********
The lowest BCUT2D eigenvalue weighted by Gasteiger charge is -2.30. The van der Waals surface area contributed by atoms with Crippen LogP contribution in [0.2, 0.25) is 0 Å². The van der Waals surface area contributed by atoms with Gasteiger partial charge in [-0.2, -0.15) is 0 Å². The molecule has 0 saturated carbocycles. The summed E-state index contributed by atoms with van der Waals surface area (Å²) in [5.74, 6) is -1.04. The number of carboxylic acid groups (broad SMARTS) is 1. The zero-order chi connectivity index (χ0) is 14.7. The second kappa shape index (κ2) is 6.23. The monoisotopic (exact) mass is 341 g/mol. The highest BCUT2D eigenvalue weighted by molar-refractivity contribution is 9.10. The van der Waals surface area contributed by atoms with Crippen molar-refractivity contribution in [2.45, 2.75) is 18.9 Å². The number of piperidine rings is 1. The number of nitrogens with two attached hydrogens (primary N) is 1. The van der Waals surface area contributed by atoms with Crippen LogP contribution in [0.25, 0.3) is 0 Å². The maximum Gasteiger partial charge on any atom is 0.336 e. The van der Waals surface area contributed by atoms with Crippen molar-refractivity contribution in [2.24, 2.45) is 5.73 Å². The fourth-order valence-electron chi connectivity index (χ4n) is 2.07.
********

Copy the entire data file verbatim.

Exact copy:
The lowest BCUT2D eigenvalue weighted by Gasteiger charge is -2.30. The van der Waals surface area contributed by atoms with Crippen LogP contribution in [0.2, 0.25) is 0 Å². The van der Waals surface area contributed by atoms with Gasteiger partial charge in [-0.2, -0.15) is 0 Å². The molecule has 0 saturated carbocycles. The summed E-state index contributed by atoms with van der Waals surface area (Å²) in [5.74, 6) is -1.04. The number of carboxylic acid groups (broad SMARTS) is 1. The zero-order chi connectivity index (χ0) is 14.7. The second kappa shape index (κ2) is 6.23. The monoisotopic (exact) mass is 341 g/mol. The highest BCUT2D eigenvalue weighted by molar-refractivity contribution is 9.10. The van der Waals surface area contributed by atoms with Crippen molar-refractivity contribution in [2.45, 2.75) is 18.9 Å². The number of piperidine rings is 1. The number of nitrogens with two attached hydrogens (primary N) is 1. The van der Waals surface area contributed by atoms with Crippen LogP contribution in [0.25, 0.3) is 0 Å². The maximum Gasteiger partial charge on any atom is 0.336 e. The van der Waals surface area contributed by atoms with Crippen molar-refractivity contribution in [2.24, 2.45) is 5.73 Å². The fourth-order valence-electron chi connectivity index (χ4n) is 2.07.